What Does a High CVSS Score Mean?

CVSS scores are evaluated on a scale of 0 to 10. For the latest standard, CVSS v3.0, here are the score ranges:

A high or critical CVSS score could be a cause for concern for your VTM or infosec team. However, what’s most important is understanding what risk a vulnerability presents to your business. For example, consider a vulnerability with a valid exploit on an old web server that doesn’t contain sensitive data and is behind your organization’s VPN. Although the CVSS base score might be high, the vulnerability doesn’t result in high risk for your business. Therefore the overall CVSS should be lowered to consider environmental factors. 

On the other hand, if you have a critical system that is internet-facing and contains an unpatched vulnerability - you need to take action. If exploited, your organization is at risk of being hacked and ending up in the news because you leaked customer data. 

Another factor to consider is compliance. Certain compliance frameworks require vulnerabilities to be patched. Under the Payment Card Industry Data Security Standard (PCI DSS) v3.2.1, Requirement 11.2.3b specifies that all internal scans must have “high” vulnerabilities resolved and all external scans result in no vulnerabilities with a severity of  4.0 or higher. In other words, any vulnerability above the low CVSS rating on your public attack surface causes you to fail a PCI audit. 

CVSS vs. CVE: What's the Difference?

CVE, CVSS, NVD, NIST - there are so many acronyms to keep up with when it comes to understanding vulnerabilities. CVE stands for Critical Vulnerabilities and Exposures. CVE is simply a list of all publicly disclosed vulnerabilities that include the CVE ID, a description, dates and comments launched by Mitre in 1999. Later in 2005, NIST built the National Vulnerability DB, which consumes data directly from the Mitre CVE list.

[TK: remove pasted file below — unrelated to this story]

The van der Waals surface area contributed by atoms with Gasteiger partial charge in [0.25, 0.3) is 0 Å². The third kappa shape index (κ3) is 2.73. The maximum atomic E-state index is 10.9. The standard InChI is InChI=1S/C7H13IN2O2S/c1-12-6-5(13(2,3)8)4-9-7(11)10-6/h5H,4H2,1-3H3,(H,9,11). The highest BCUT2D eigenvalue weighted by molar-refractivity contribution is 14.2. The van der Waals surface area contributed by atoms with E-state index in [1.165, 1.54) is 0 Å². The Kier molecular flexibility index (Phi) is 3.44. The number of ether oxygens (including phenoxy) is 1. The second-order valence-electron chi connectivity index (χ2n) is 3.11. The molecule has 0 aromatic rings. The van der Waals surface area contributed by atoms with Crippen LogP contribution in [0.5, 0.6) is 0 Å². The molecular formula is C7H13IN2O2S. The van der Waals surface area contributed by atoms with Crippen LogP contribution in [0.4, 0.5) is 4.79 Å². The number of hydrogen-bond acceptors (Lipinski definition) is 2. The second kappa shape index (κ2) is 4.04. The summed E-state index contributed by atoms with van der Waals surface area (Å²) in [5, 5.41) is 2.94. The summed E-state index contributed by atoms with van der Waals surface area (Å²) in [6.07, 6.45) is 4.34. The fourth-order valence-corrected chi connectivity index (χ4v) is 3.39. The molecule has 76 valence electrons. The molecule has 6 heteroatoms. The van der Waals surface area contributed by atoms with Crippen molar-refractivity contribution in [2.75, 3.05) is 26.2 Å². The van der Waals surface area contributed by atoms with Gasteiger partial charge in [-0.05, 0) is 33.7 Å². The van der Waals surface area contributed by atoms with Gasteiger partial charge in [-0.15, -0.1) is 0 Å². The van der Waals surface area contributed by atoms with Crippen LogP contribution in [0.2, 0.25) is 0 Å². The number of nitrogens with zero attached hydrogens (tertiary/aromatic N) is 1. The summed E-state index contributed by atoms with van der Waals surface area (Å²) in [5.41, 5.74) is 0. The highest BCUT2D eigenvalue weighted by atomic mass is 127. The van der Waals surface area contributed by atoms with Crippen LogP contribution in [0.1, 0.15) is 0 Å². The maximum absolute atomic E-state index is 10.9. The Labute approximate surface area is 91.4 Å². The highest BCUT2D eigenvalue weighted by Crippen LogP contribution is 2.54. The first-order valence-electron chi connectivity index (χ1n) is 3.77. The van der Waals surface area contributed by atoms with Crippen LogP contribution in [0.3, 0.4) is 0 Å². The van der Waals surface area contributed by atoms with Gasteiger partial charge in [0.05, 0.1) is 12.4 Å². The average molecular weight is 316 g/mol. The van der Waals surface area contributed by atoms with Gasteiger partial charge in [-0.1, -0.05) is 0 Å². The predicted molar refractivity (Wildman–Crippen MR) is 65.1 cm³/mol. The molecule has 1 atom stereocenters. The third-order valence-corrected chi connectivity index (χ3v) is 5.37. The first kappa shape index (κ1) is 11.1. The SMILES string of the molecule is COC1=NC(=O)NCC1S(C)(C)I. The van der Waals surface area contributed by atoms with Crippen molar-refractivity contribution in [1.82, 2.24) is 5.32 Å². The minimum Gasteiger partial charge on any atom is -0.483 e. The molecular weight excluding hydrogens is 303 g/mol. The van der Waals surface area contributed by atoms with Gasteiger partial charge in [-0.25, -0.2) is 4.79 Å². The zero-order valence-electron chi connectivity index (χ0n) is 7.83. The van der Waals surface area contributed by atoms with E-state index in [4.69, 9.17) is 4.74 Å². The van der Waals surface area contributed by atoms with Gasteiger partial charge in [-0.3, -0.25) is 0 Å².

In the NVD, security teams can see the assigned CVSS scores for each CVE if available. NVD is also a useful tool because it allows security teams to query based on various parameters such as product, vendor, OS, type and more. 

To summarize the relationship - vulnerabilities are added to a list with a CVE ID and assigned a CVSS score when possible. 

Why CVSS Scores Need to Be Contextualized to Each Organization

As mentioned above - A CVSS base score by itself isn’t enough for an organization to prioritize patching a vulnerability. It’s important to understand what asset is vulnerable and what damage will be done if successfully exploited. This is the purpose of the environmental metric on the CVSS scoring system. 

Fortunately, NVD provides a calculator that allows you to derive your own score based on environmental inputs such as exploitability and impact. If exploiting a critical vulnerability on a host would have no impact on your organization, is it really critical?

How to Use CVSS Scores for Your Company

It may seem like common sense, but use CVSS base scores as a BASE. While it provides generic information on the vulnerability - updating the environmental metrics is crucial to understanding the true risk. 

You can also take CVEs and leverage ZeroFox’s threat intelligence tools to enrich your vulnerabilities with simple-to-understand descriptions, exploitability scores and existing exploit POCs. Once you have updated CVSS scores for discovered vulnerabilities, prioritize the vulnerabilities based on which is most dangerous if exploited. 

If you are subject to compliance audits like PCI, there may be other security requirements that your organization must adhere to in order to pass. A successful vulnerability threat management team or risk management team will consider all of these different variables to create security controls and prioritize vulnerability patching.